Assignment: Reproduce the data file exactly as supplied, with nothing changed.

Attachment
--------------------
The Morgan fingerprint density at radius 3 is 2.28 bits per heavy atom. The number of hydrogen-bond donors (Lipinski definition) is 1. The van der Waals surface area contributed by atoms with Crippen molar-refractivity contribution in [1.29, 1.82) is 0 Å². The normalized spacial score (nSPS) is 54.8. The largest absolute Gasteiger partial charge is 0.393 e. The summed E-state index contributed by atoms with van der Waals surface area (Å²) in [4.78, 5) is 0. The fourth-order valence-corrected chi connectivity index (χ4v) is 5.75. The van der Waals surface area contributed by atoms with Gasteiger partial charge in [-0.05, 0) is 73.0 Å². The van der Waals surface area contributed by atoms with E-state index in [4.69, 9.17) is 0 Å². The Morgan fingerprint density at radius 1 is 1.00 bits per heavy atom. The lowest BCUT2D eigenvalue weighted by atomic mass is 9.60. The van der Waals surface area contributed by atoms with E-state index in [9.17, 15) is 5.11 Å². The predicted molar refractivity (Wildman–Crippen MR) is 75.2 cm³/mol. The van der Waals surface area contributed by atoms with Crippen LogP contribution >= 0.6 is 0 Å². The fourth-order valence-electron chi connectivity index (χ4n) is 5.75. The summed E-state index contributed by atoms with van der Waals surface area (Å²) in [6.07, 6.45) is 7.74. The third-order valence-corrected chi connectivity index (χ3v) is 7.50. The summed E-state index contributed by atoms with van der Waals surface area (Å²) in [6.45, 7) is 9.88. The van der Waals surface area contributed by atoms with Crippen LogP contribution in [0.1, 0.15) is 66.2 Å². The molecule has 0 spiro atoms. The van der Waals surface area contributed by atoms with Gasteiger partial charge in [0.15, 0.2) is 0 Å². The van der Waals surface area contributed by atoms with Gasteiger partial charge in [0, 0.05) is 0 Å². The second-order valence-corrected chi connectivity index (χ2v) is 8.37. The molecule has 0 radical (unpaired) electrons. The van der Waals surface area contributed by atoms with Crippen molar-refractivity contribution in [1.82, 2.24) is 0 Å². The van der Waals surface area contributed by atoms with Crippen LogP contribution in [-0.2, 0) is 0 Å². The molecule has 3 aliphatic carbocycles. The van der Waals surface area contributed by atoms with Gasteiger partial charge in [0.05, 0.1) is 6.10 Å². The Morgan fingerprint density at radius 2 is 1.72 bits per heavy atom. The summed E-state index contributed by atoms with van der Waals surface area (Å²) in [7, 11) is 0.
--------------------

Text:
The Morgan fingerprint density at radius 3 is 2.28 bits per heavy atom. The number of hydrogen-bond donors (Lipinski definition) is 1. The van der Waals surface area contributed by atoms with Crippen molar-refractivity contribution in [1.29, 1.82) is 0 Å². The normalized spacial score (nSPS) is 54.8. The largest absolute Gasteiger partial charge is 0.393 e. The summed E-state index contributed by atoms with van der Waals surface area (Å²) in [4.78, 5) is 0. The fourth-order valence-corrected chi connectivity index (χ4v) is 5.75. The van der Waals surface area contributed by atoms with Gasteiger partial charge in [-0.05, 0) is 73.0 Å². The van der Waals surface area contributed by atoms with E-state index in [4.69, 9.17) is 0 Å². The Morgan fingerprint density at radius 1 is 1.00 bits per heavy atom. The lowest BCUT2D eigenvalue weighted by atomic mass is 9.60. The van der Waals surface area contributed by atoms with E-state index in [9.17, 15) is 5.11 Å². The predicted molar refractivity (Wildman–Crippen MR) is 75.2 cm³/mol. The van der Waals surface area contributed by atoms with Crippen LogP contribution >= 0.6 is 0 Å². The fourth-order valence-electron chi connectivity index (χ4n) is 5.75. The summed E-state index contributed by atoms with van der Waals surface area (Å²) in [6.07, 6.45) is 7.74. The third-order valence-corrected chi connectivity index (χ3v) is 7.50. The summed E-state index contributed by atoms with van der Waals surface area (Å²) in [6.45, 7) is 9.88. The van der Waals surface area contributed by atoms with Crippen LogP contribution in [0.1, 0.15) is 66.2 Å². The molecule has 0 spiro atoms. The van der Waals surface area contributed by atoms with Gasteiger partial charge in [0.15, 0.2) is 0 Å². The van der Waals surface area contributed by atoms with Gasteiger partial charge in [0, 0.05) is 0 Å². The second-order valence-corrected chi connectivity index (χ2v) is 8.37. The molecule has 0 radical (unpaired) electrons. The van der Waals surface area contributed by atoms with Crippen molar-refractivity contribution in [1.82, 2.24) is 0 Å². The van der Waals surface area contributed by atoms with Crippen LogP contribution in [-0.2, 0) is 0 Å². The molecule has 3 aliphatic carbocycles. The van der Waals surface area contributed by atoms with Gasteiger partial charge in [0.05, 0.1) is 6.10 Å². The Morgan fingerprint density at radius 2 is 1.72 bits per heavy atom. The summed E-state index contributed by atoms with van der Waals surface area (Å²) in [7, 11) is 0.